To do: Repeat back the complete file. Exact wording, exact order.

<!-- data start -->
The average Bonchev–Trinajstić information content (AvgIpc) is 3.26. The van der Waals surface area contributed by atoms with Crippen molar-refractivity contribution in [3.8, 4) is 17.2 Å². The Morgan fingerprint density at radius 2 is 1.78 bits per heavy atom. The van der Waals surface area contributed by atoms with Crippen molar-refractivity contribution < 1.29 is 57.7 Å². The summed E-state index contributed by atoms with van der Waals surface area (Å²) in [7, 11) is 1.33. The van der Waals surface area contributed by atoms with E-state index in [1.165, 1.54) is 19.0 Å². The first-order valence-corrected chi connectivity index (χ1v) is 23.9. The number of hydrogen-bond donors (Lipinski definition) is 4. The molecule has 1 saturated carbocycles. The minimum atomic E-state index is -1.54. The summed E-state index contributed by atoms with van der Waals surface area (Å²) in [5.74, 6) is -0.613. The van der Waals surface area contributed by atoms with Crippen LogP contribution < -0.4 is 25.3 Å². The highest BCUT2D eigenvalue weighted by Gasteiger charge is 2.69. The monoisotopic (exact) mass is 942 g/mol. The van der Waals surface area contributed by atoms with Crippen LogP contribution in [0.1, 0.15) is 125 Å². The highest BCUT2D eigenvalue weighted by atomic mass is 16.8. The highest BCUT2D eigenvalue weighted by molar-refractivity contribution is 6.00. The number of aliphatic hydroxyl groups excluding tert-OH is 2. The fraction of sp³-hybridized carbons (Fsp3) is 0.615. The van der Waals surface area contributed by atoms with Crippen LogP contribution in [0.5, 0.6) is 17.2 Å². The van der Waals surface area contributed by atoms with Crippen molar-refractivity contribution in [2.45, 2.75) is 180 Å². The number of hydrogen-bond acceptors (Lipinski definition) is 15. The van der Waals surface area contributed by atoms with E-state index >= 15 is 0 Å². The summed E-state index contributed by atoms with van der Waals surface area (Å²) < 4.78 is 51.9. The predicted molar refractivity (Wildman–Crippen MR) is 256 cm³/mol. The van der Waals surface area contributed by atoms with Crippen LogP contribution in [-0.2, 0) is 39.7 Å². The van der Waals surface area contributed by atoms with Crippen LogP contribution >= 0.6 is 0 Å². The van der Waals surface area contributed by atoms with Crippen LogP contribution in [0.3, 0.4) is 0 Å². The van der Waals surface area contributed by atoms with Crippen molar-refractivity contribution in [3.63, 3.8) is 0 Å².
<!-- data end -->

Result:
The average Bonchev–Trinajstić information content (AvgIpc) is 3.26. The van der Waals surface area contributed by atoms with Crippen molar-refractivity contribution in [3.8, 4) is 17.2 Å². The Morgan fingerprint density at radius 2 is 1.78 bits per heavy atom. The van der Waals surface area contributed by atoms with Crippen molar-refractivity contribution < 1.29 is 57.7 Å². The summed E-state index contributed by atoms with van der Waals surface area (Å²) in [7, 11) is 1.33. The van der Waals surface area contributed by atoms with E-state index in [1.165, 1.54) is 19.0 Å². The first-order valence-corrected chi connectivity index (χ1v) is 23.9. The number of hydrogen-bond donors (Lipinski definition) is 4. The molecule has 1 saturated carbocycles. The minimum atomic E-state index is -1.54. The summed E-state index contributed by atoms with van der Waals surface area (Å²) in [5.74, 6) is -0.613. The van der Waals surface area contributed by atoms with Crippen LogP contribution < -0.4 is 25.3 Å². The highest BCUT2D eigenvalue weighted by Gasteiger charge is 2.69. The monoisotopic (exact) mass is 942 g/mol. The van der Waals surface area contributed by atoms with Crippen LogP contribution in [0.1, 0.15) is 125 Å². The highest BCUT2D eigenvalue weighted by atomic mass is 16.8. The highest BCUT2D eigenvalue weighted by molar-refractivity contribution is 6.00. The number of aliphatic hydroxyl groups excluding tert-OH is 2. The fraction of sp³-hybridized carbons (Fsp3) is 0.615. The van der Waals surface area contributed by atoms with Crippen LogP contribution in [0.5, 0.6) is 17.2 Å². The van der Waals surface area contributed by atoms with Crippen molar-refractivity contribution in [2.45, 2.75) is 180 Å². The number of hydrogen-bond acceptors (Lipinski definition) is 15. The van der Waals surface area contributed by atoms with E-state index >= 15 is 0 Å². The summed E-state index contributed by atoms with van der Waals surface area (Å²) < 4.78 is 51.9. The predicted molar refractivity (Wildman–Crippen MR) is 256 cm³/mol. The van der Waals surface area contributed by atoms with Crippen LogP contribution in [-0.2, 0) is 39.7 Å². The van der Waals surface area contributed by atoms with Crippen LogP contribution >= 0.6 is 0 Å². The van der Waals surface area contributed by atoms with Crippen LogP contribution in [0.3, 0.4) is 0 Å². The van der Waals surface area contributed by atoms with Crippen molar-refractivity contribution in [3.63, 3.8) is 0 Å².